University of Vermont

The Center on Disability and Community Inclusion (CDCI)

BEST: Building Effective Support For Teaching Students With Behavioral Challenges

A Running PersonBEST/MTSS Summer Institute 2015

Strand G

Ready…Set…Learn!  Enhancing Learning through Membership and Participation for ALL students, Including Those with Complex Learning Needs

Dr. Cheryl Jorgensen and VT I-Team Members

Description

This strand focuses on ways to promote positive school climate through the use of tools and creation of school specific action steps to assist in creating an actively engaging general education instruction so that students truly belong to a social and academic learning community. This strand will also focus on the specific indicators of membership, participation and learning within the general education setting for ALL students, including those with the most complex learning needs. Team members will evaluate their own practices in each of these areas and use the results to inform action steps. Instructional routines will provide the context for learning a systematic process for instruction to support each student’s membership, participation and learning.

Participants

Team members may come together, or as individuals. Part of the action development process will include creating action steps for sharing the strand content with others on the team and in the school.

Practices

Participants will:

  • Learn the importance of practices that promote membership, participation and learning in a shared learning community
  • Integrate MTSS and UDL strategies in order to design instruction that will benefit ALL students
  • Learn how to assess features of membership, participation and learning at the student and classroom levels
  • Identify concrete action steps to improve practices in these areas
  • Apply a routines-based planning process to their curriculum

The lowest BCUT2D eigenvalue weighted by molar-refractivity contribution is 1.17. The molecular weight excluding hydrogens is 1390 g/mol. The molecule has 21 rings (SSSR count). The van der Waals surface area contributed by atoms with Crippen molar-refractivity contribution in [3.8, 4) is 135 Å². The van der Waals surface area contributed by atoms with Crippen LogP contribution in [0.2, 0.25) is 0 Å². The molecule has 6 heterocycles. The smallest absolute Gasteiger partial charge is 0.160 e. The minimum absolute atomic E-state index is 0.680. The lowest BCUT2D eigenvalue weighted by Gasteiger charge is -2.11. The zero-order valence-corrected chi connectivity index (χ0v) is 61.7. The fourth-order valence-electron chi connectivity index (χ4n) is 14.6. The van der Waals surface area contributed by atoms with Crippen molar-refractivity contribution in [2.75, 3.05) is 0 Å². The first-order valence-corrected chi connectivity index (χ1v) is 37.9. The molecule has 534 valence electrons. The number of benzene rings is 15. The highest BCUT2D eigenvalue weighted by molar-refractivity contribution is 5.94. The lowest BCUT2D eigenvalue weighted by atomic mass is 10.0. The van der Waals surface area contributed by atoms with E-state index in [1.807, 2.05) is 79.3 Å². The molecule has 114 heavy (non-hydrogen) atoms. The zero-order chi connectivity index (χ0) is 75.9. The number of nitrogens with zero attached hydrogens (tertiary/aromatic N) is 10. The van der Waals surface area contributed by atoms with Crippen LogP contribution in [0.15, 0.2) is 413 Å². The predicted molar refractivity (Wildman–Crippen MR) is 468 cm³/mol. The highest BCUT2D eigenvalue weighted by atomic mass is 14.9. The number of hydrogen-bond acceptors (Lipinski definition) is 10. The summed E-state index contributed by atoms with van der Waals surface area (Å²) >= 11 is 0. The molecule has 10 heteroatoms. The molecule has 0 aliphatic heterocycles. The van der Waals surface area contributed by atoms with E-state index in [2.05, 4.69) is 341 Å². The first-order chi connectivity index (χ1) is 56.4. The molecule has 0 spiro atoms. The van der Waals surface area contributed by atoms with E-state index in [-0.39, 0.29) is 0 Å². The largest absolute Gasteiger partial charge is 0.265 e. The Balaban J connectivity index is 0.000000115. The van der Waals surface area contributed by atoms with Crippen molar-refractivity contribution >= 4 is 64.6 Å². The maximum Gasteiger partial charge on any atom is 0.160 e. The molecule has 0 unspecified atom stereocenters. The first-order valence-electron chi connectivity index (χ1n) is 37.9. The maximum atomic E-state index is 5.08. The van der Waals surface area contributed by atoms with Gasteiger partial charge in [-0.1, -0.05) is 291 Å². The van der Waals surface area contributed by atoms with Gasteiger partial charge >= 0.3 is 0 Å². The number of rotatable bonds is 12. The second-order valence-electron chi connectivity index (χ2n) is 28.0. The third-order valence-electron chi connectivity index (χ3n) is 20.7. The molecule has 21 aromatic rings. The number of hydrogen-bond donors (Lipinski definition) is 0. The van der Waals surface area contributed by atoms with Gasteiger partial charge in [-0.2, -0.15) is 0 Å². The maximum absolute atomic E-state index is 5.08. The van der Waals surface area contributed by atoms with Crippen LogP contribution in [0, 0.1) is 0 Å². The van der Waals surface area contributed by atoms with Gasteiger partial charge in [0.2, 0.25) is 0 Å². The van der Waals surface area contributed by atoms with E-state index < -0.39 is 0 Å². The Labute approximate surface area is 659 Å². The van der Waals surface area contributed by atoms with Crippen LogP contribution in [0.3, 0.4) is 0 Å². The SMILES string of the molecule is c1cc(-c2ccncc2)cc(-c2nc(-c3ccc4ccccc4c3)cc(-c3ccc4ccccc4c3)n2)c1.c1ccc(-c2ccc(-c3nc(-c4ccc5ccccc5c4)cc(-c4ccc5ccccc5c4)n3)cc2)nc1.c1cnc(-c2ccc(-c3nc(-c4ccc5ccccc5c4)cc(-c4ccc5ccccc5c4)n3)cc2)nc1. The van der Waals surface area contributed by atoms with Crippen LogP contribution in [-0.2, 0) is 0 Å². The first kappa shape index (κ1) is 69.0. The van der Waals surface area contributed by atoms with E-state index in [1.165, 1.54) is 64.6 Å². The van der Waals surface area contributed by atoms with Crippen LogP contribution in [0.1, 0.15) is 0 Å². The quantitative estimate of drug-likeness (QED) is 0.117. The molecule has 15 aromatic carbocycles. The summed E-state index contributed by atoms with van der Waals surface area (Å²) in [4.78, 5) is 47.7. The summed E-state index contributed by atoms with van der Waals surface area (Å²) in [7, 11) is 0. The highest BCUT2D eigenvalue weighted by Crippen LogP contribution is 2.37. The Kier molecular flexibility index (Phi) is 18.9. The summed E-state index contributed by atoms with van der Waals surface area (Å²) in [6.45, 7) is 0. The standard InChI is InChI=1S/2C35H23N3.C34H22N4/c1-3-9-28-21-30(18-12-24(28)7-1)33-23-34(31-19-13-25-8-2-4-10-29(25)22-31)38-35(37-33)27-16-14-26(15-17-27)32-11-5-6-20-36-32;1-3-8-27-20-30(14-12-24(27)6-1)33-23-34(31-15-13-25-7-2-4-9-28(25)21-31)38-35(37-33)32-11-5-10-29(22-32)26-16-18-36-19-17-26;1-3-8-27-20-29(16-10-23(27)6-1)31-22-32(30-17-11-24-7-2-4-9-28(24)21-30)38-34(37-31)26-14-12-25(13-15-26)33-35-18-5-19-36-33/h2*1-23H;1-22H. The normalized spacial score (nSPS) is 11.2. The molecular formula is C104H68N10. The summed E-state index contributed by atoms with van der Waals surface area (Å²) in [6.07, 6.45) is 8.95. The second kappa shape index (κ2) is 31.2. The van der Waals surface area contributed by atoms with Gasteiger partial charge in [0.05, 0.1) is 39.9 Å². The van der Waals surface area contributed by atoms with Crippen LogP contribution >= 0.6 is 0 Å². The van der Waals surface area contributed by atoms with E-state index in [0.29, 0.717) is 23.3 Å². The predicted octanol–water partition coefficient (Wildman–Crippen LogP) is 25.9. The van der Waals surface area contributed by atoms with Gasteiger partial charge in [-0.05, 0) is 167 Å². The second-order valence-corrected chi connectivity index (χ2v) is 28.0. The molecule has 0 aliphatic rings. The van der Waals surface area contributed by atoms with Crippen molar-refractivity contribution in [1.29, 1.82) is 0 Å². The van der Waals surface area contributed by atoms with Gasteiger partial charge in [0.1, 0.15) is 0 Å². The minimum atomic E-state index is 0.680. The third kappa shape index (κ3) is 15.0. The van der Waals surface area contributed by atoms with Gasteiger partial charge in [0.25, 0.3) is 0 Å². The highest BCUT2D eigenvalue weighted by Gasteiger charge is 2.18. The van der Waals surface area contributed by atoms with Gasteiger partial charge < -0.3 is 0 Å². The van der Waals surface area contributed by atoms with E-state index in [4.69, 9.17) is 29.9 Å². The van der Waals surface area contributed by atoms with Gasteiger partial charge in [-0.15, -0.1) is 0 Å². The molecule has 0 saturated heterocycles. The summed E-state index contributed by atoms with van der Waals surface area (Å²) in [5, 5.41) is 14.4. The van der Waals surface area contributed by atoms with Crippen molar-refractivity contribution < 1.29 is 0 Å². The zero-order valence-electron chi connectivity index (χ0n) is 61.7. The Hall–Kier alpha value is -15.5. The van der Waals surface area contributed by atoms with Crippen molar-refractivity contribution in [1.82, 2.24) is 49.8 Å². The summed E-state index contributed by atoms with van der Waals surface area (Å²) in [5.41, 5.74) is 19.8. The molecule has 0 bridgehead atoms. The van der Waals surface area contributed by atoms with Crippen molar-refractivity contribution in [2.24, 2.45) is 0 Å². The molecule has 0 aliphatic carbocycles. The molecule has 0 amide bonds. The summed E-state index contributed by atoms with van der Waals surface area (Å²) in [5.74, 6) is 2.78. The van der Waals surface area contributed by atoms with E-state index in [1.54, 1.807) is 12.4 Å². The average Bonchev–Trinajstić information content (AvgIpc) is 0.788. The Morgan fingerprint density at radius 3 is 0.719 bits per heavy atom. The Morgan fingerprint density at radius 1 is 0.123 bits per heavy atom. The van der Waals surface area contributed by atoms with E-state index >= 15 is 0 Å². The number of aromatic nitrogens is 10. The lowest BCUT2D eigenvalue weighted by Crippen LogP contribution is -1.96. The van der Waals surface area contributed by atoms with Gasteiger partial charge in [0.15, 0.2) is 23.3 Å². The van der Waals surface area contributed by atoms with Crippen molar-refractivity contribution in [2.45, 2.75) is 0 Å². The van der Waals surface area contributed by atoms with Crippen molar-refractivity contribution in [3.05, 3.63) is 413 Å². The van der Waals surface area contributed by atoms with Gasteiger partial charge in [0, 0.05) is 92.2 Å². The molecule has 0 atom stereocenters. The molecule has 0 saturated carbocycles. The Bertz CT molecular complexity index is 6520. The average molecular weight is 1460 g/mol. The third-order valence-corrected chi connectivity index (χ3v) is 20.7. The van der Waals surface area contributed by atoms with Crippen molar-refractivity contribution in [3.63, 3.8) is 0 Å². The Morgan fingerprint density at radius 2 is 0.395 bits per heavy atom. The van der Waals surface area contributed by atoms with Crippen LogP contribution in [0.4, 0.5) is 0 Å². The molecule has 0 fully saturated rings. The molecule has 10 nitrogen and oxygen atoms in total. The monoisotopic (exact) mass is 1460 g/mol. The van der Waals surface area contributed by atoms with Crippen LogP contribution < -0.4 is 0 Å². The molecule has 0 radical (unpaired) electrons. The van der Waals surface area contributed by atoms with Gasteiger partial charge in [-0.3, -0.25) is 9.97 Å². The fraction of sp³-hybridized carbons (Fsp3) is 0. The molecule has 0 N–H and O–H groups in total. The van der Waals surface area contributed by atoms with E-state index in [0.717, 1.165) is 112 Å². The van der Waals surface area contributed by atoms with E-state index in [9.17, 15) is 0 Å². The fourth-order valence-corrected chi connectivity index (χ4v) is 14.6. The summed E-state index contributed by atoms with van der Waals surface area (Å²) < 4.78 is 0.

Implementation

Participants will be supported by knowledgeable educational consultants during their small group work to ensure their work products reflect the principles being taught. Self-assessment tools reflect observable and measureable indicators to help improve the accuracy of implementation. Vermont I-Team members are able to support the implementation process for the teams of 175+ referred students across the state as well. 

Examples

Teams will be provided with examples of school/classroom/student/family application through the involvement of educators and family members in the training. Actual student/team situations will also be integrated into the strand to demonstrate examples and non-examples. I-Team consultants and presenters can offer current, connected examples that relate to the target practices.

Connections

  • The principles of UDL and MTSS are foundational to this conversation – the guidelines of membership (belonging) and participation (engagement) to promote learning for all students provide a simple sequence for examining individual and school-wide practices.
  • Participants will be able to integrate the UDL and MTSS principles in a practical way, seeing how they can be incorporated into actual curriculum planning.
  • The content provides follow up on that presented at the Access for Success Conference 2014 (150 participants).

 

Pre-Readings

Check back after May 1st

 

Bios

Dr. Cheryl JorgensenCheryl Jorgensen is an inclusive education consultant in private practice, after being a project director with the Institute on Disability at the University of New Hampshire, and assistant research professor UNH’s Education Department from 1985 until 2011. During her tenure with the IOD, she was the director or coordinator of state and federally funded research, personnel preparation, model demonstration, alternate assessment, and in-service training grants totaling over $12 million. She was a founder of the National Center for Inclusive Education  http://iod.unh.edu/inclusiveed.aspx and collaborates with the SWIFT project http://www.swiftschools.org.

Dr. Jorgensen works with parents, teachers, and administrators to increase their commitment to and capacity for including students with significant disabilities in general education classes and to implement and sustain broad-based inclusive school reform.

Dr. Jorgensen has authored several books (including The Inclusion Facilitator’s Guide and The Beyond Access Model) and research articles; presents at state, national, and international conferences; and provides technical assistance in New Hampshire and many other states in the U.S. She recently authored a manual for the National Education Association on teaching students with autism in general education classrooms.

In 2008, Dr. Jorgensen received an award from the National Down Syndrome Congress for her contributions to inclusive education research.

Last modified February 23 2015 11:31 AM

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